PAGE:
Every organization needs people with the courage to help their peers remove the blinders that impede their vision—that keeps them from seeing the whole. The chief innovation officer role serves as a good place to do so. Block helps us find our way forward.
The World Café, by comparison, helps the chief innovation officer find their way forward in terms of what it means to convene a group of people in a way that respects and incorporates the gifts they bring to the table. It’s a scalable approach that can work with a small roomful of people to hundreds.
The Answer to How Is Yes and The World Café serve as complements. The former helps us form a personal mindset for finding meaning: meaningful inquiry, meaningful exploration, and meaningful work. The latter helps us engage others in the process.
The challenge with designating someone with a role that ties directly to characteristic (e.g., health, wealth, innovation) as opposed to a function (e.g., accounting, human resources, legal) is that people assume that, as with the latter, the leader of the former has sole responsibility for the job.
The head of accounting is ultimately responsible for balancing the books each year. Thus, should not the chief innovation officer be responsible, ultimately, for fomenting a culture of innovation?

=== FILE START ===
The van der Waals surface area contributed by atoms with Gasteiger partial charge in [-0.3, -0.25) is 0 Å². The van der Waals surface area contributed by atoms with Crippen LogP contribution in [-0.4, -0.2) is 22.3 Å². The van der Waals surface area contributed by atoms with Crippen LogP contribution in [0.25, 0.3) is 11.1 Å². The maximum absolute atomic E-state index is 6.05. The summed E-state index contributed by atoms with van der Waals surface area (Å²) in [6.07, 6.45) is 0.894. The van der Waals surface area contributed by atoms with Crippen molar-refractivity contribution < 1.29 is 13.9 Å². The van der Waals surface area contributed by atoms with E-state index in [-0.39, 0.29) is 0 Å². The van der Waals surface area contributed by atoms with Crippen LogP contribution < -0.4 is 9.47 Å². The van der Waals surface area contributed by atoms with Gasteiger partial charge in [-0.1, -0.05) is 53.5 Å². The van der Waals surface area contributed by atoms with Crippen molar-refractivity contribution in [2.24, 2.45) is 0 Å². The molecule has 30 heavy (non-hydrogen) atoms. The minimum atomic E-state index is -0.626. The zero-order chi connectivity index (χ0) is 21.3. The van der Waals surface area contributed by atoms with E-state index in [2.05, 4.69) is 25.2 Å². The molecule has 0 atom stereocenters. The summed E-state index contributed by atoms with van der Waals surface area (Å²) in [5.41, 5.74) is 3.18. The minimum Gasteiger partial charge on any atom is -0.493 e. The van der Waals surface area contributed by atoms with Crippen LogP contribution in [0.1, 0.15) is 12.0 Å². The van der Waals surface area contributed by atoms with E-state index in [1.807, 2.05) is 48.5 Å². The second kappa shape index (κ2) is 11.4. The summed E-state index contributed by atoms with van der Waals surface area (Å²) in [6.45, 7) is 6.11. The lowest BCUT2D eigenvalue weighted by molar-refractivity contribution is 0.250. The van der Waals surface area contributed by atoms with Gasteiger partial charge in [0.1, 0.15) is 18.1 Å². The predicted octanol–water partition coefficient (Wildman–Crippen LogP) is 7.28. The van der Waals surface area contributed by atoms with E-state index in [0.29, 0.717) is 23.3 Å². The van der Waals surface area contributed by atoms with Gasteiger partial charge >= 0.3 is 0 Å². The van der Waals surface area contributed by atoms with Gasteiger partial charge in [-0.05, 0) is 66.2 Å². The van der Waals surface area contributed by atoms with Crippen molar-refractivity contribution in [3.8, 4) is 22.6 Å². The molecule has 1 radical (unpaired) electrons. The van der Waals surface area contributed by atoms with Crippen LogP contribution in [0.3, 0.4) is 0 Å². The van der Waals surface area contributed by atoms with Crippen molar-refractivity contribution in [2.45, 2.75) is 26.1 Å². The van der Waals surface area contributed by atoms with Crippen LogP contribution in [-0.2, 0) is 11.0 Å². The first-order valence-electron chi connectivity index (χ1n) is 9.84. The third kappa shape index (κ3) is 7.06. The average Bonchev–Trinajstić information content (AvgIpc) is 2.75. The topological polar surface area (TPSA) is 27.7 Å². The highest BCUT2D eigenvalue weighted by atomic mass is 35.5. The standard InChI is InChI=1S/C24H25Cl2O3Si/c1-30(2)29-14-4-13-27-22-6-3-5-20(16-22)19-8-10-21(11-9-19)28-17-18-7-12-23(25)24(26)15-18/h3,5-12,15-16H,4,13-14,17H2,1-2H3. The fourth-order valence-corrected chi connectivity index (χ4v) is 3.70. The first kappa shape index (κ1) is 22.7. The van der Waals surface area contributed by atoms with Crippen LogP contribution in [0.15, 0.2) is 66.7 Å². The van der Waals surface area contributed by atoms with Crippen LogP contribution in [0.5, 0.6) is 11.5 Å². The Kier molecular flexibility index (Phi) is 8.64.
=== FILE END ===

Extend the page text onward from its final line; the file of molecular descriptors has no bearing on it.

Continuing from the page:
Answer: no. The former role—the role tied to a characteristic—must always be viewed as enabling that attribute, as opposed to delivering on it. Otherwise, the enabler turns into a crutch: “the office of the chief innovation officer is responsible for innovation—thus, the rest of us do not have to worry about the matter.” The chief innovation officer innovates in that they innovate on their practice: mastering the art of questioning and convening.
In this environment, one must actively embrace the questioning and convening functions—helping people explore the right, critical question and helping people gather to do so in ways that reflect the gifts they bring to the table. Here, The Answer to How Is Yes and The World Café serve as useful guides for the person heading down this path.
By : Doug Collins
Doug Collins serves as an innovation architect. He helps organizations such as The Estee Lauder Companies, Jarden Corporation, Johnson & Johnson, The Procter & Gamble Company, and Ryder System navigate the fuzzy front end of innovation. Doug develops approaches, creates forums, and structures engagements whereby people can convene to explore the critical questions facing the enterprise. He helps people assign economic value to the ideas and to the collaboration that result.
As an author, Doug explores ways in which people can apply the practice of collaborative innovation in his series Innovation Architecture: A New Blueprint for Engaging People through Collaborative Innovation. His bi-weekly column appears in the publication Innovation Management. Doug serves on the board of advisors for Frost & Sullivan’s Global community of Growth, Innovation and Leadership (GIL). Today, Doug works as senior practice leader at social innovation company Mindjet, where he consults with a range of clients. He focuses on helping them realize their potential for leadership by applying the practice of collaborative innovation.